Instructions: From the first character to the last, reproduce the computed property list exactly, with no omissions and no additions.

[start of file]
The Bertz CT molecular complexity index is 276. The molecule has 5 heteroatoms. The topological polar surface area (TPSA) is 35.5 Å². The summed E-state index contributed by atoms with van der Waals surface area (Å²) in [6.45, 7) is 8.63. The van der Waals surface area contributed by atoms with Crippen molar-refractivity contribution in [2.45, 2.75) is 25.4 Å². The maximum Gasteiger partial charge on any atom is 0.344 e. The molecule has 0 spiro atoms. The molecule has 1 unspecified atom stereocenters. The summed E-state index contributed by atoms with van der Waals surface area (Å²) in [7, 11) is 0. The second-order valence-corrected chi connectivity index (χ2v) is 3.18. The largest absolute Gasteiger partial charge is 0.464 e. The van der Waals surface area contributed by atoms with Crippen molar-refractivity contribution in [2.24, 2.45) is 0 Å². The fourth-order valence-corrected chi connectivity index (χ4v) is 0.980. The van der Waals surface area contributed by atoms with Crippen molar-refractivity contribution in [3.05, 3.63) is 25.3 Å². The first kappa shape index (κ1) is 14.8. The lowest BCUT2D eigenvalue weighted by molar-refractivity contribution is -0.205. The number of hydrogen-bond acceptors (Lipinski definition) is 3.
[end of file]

The Bertz CT molecular complexity index is 276. The molecule has 5 heteroatoms. The topological polar surface area (TPSA) is 35.5 Å². The summed E-state index contributed by atoms with van der Waals surface area (Å²) in [6.45, 7) is 8.63. The van der Waals surface area contributed by atoms with Crippen molar-refractivity contribution in [2.45, 2.75) is 25.4 Å². The maximum Gasteiger partial charge on any atom is 0.344 e. The molecule has 0 spiro atoms. The molecule has 1 unspecified atom stereocenters. The summed E-state index contributed by atoms with van der Waals surface area (Å²) in [7, 11) is 0. The second-order valence-corrected chi connectivity index (χ2v) is 3.18. The largest absolute Gasteiger partial charge is 0.464 e. The van der Waals surface area contributed by atoms with Crippen molar-refractivity contribution in [2.24, 2.45) is 0 Å². The fourth-order valence-corrected chi connectivity index (χ4v) is 0.980. The van der Waals surface area contributed by atoms with Crippen molar-refractivity contribution in [3.05, 3.63) is 25.3 Å². The first kappa shape index (κ1) is 14.8. The lowest BCUT2D eigenvalue weighted by molar-refractivity contribution is -0.205. The number of hydrogen-bond acceptors (Lipinski definition) is 3.